The first flashback came when I wandered through the Marina and found myself walking past a building that was, quite deliberately, designed to look like a Roman ruin, a sketch from Piranesi made real to be precise. It’s called the Palace of Fine Arts, and was built almost a century ago as a temporary structure, one that turned out to be so beautiful it’s been carefully preserved ever since.
By the time I visited the Palace of Fine Arts my mind was already turning to setting part of the new book in San Francisco. Something about this place made it a certainty. The more I walked round this part of the city the more I remembered something I hadn’t enjoyed for years. A movie. One shot in these locations, fifty years before. A scary, odd compelling movie, about love and obsession.
Finally the name clicked and I went out and bought the DVD of Hitchcock’s wonderful Vertigo, then every book I could find that referenced it. Vertigo is an astonishing film, a languid, dreamy nightmare in which the injured San Francisco detective Scottie, played by Jimmy Stewart, becomes entangled with a mysterious woman called Madeleine Elster, who dies and then, in his own imagination, is resurrected as he recreates her in someone he has met in the street.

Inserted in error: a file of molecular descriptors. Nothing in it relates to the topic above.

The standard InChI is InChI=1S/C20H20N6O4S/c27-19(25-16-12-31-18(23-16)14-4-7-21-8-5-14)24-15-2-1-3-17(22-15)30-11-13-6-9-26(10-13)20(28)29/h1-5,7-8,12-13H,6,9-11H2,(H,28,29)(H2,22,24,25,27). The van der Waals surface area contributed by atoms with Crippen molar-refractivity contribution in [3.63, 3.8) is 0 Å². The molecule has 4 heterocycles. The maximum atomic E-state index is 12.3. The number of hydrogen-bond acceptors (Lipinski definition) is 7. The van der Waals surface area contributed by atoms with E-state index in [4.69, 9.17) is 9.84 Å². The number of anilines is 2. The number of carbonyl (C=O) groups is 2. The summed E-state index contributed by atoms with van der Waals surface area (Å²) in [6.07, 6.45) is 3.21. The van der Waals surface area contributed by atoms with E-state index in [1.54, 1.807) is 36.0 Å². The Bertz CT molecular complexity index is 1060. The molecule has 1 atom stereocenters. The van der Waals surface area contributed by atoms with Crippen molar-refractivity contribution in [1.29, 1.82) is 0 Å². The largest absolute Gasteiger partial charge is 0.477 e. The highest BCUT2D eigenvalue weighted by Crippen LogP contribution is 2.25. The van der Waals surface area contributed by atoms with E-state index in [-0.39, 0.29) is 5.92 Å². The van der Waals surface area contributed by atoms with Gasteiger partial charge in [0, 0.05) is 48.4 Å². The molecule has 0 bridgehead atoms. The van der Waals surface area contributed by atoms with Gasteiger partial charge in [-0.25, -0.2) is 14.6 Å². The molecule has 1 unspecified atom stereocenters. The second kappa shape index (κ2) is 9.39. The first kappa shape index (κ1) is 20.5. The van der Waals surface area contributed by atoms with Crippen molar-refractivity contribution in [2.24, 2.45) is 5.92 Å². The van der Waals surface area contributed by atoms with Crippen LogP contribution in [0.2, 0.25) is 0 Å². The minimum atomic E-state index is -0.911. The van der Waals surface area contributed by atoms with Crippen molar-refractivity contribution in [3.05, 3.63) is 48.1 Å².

The opening words of Dante’s Divine Comedy are, ‘Midway upon the journey of our life I found myself within a forest dark, for the straightforward pathway had been lost.’ This is Scottie exactly: a lonely man who spends hours following the mysterious Madeleine through a still-familiar San Francisco, gazing at her in the obsessive way that Dante eyes Beatrice Portinari in the many paintings which depict his story.
Here was the revelation: San Francisco didn’t simply resonate with the world I hope to create in this book. Once I added in Vertigo it was part of that world too, which was something of a scary discovery.
Scottie’s quest paralleled Dante’s. Modern day San Francisco, a city known throughout the world for the way it has been recreated in so many movies, paralleled Rome, a city familiar everywhere, even to those who’ve never set foot in Italy. The symmetry seemed obvious. I didn’t have my book, or even my story. But I did have my canvas, and it was the curious, slightly surreal world that Hitchcock made out of real-life San Francisco.
The wonderful thing is much of it’s still there. Pop back in Monday and I’ll reveal a few of the real-life places I purloined to bring back the ghost of Vertigo in Dante’s Numbers.